Doubles turned into triples and dens turned into quads: these are a few of the plans proposed as the solution to cram a surplus of five hundred students within UW-Madison residence halls.
Use the fields below to perform an advanced search of The Daily Cardinal's archives. This will return articles, images, and multimedia relevant to your query. You can also try a Basic search
14 items found for your search. If no results were found please broaden your search.
Discussions on “misinformation” or “disinformation” campaigns have ravaged American political life in recent years, and they have served as a one of the primary catalysts for the political divide which we are facing today. Aside from politics, misinformation has been allowed to seep into other areas of American life, so much so that one of the largest inhibitors to progress in this country is not a difference of beliefs — but a difference of fundamental facts. Misinformation has infected science and medical fields, and it has allowed conspiracy theories to run rampant.
On Oct. 2, 2018, journalist Jamal Khashoggi entered the Saudi Arabian Embassy in Istanbul, Turkey. While his wife-to-be waited outside, Khashoggi ventured into the Embassy to obtain certain documents he required to certify his upcoming marriage to her. When behind closed doors, goons set upon him. They drugged him, strangled him from behind and, when they were sure he was dead, dismembered him and then removed pieces of his body from the premises.
As education costs continue to skyrocket beyond the bounds of traditional inflation, more and more people fall behind and to the wayside, and the cycle of poverty and marginalization expands. The increase in college tuition is sometimes blamed on the usual inflation of U.S. currency, but in reality, tuition has increased at a rate that is twice that of USD inflation, according to Forbes.
In the wake of a presidency tempered in raw angst, one of which that reveled in partisan divide, it is easy to lose oneself in the comforting reassurances of the next administration. Instead, we must remain vigilant of further demagoguery.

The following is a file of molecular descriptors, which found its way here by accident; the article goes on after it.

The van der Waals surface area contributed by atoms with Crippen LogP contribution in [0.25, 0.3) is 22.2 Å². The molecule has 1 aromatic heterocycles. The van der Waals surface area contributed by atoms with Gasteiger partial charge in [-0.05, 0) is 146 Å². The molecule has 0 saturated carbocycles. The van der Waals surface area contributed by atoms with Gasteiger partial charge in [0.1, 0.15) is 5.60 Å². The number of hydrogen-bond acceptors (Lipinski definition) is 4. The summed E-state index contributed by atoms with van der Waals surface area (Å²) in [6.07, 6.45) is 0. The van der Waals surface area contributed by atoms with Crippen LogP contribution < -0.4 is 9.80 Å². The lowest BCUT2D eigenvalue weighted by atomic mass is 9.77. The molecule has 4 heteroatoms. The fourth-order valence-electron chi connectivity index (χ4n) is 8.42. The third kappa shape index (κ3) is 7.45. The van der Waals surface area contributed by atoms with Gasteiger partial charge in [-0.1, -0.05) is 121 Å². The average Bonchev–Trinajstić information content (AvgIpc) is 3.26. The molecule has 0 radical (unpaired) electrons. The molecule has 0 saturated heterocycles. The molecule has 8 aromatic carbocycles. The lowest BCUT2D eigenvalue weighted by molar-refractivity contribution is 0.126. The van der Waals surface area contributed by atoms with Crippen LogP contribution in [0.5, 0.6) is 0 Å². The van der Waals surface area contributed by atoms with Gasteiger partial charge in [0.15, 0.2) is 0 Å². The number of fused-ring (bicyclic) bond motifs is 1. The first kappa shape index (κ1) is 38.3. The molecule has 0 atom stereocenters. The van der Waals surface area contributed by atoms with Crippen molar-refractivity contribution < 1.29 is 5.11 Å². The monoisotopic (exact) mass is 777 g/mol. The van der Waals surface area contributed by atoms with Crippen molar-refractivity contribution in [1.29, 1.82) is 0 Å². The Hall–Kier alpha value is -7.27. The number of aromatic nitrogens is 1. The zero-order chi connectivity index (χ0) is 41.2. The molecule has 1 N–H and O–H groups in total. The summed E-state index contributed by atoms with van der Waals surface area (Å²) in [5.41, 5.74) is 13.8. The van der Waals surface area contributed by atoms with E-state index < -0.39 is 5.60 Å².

The last four years have inflicted carnage on American democracy. The Trump administration’s shattering of presidential norms, attacks on the free press and insistence on unwavering loyalty has ultimately led us to what has been dubbed the most divisive era in American history.
On Wednesday, as Congress began counting electoral votes in a free election, insurrectionists breached the U.S. Capitol Building and halted the proceedings.
It was revealed on Sunday, Jan. 3, that President Trump, in truly bizarre fashion, intimidated and attempted to coerce Republican Secretary of State of Georgia Brad Raffensperger into “finding” approximately 12,000 votes in Georgia, which would in turn secure him the 16 electoral votes from the state.
“Don’t give hate a platform!” This audacious remark is only one of the taglines of countless petitions launched at Twitter and Facebook in an attempt to deplatform or ban Donald Trump from their social media sites.
“The essence of being human is that one does not seek perfection.”
The most apropos phrase to describe the events revolving the election from the past few days would be “a failure to unify.” One does not require clairvoyance to predict that this will be a theme which continues to plague our nation to its bedrock.
It is like a gnat. An annoying, incessant buzz in your ear. From September to November, during an election year, you cannot open your phone or turn on the TV without getting ads encouraging you to vote. It is unending. Snapchat, Instagram, Twitter, Spotify, YouTube; ads are plastered all over these sites and while it may be irrational, you can become resentful.
With a confirmation vote on the president’s Supreme Court nomination all but secured for Trump and Senate Republicans next month, attention must shift from whether or not a nomination should be made, to the examination and confirmation of said nominee.
Unfortunately, it should come as no surprise during this time that even the period of mourning for the historic Supreme Court Justice Ruth Bader Ginsburg would become a subject of partisan polarization, as she passed away surrounded by her family on Sept. 18.